I remember clearly the first time I flew on an aeroplane. It was October 1997 and the trip was from Johannesburg International to Louis Botha (Durban). The flight down was largely uneventful, but the return flight I remember quite vividly, and for a number of reasons.
The first reason I remember that flight is because I sat next to rugby legend, Naas Botha. There was an aisle separating us, and I recall how the manne sitting close by were hanging onto his every word. With the Currie Cup final looming, they were talking rugby the whole time, and from what I could gather there were no Sharks supporters in that conversation. As a die-hard Sharks fan I found the conversation quite amusing at times. (The Sharks were the reigning Currie Cup champions then).
The second, and probably the most important, reason I remembered that flight is because of the extreme turbulence we experienced for most of the flight. The captain instructed the airhostesses not to serve hot drinks as they were expecting some turbulence. A little later he instructed them not to serve food either. The turbulence was incredible, especially for me as a first time flyer. Naas and the boys stopped talking rugby about 10 minutes into the flight. I was to hear the phrase “jirre fok” for the first time in my life, repeated over the next 30 minutes. At one point I remember thinking to myself, if this plane crashes tonight the only thing people were going to be talking about was Naas Botha’s career. The other 200 anonymous passengers would simply make up the numbers in a national tragedy.
The third reason I remember that flight was because of one of my colleagues that was sitting in the row in front of me, about three people to the right. His name was Graham, and he was an old Englishman that had been living in South Africa for about 15 / 20 years. While everyone else I could see, including Naas, was looking distressed and visibly shaken by the persistent turbulence, Graham seemed largely unfazed. He read his magazine and occasionally looked forward down the aisle. His calm demeanour helped me a lot to deal with this frightening and unfamiliar situation.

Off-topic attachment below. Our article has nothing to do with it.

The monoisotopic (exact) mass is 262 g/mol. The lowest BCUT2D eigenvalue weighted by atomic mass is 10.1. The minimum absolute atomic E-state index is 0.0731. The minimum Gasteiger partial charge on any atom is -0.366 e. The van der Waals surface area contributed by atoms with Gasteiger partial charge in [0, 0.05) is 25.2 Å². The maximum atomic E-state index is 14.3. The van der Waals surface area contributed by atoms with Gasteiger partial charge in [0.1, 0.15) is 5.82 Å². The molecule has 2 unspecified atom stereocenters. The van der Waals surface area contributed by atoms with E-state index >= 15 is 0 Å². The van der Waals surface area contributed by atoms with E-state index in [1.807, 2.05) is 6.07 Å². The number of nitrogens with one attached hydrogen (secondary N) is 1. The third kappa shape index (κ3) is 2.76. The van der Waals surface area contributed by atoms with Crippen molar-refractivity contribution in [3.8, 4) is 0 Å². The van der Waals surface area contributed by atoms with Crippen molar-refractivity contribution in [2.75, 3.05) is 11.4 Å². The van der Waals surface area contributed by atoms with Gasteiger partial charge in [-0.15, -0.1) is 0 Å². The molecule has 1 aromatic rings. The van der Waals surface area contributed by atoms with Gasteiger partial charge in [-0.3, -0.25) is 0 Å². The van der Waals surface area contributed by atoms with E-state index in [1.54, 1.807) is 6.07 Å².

About 10 minutes before touch down the turbulence subsided and the chirps started flowing. The manne seemed to find their voice again. When the plane touched down a large number of passengers clapped hands and cheered. I was a bit too rattled by the whole experience to join in, and I had one mission over the next 15 minutes; I had to talk to Graham to find out why he was so damn calm. I managed to get next to him in the walk to the luggage carousel. “Gray…how is it that you were so calm on that flight?” I asked. He laughed. “Were you scared you were going to die there young man?” he asked rather mockingly. “Damn right! But seriously, what is your secret?” I asked. I needed to get an answer if I was ever going to fly again after that flight. “Just look at the airhostesses – you only panic if they panic” he explained. Airhostesses can do a number of short haul flights in a day he explained. They know when it is just turbulence and when there is a real problem. “I look at them, and if they are calm then I am calm. If they look concerned, then I worry.”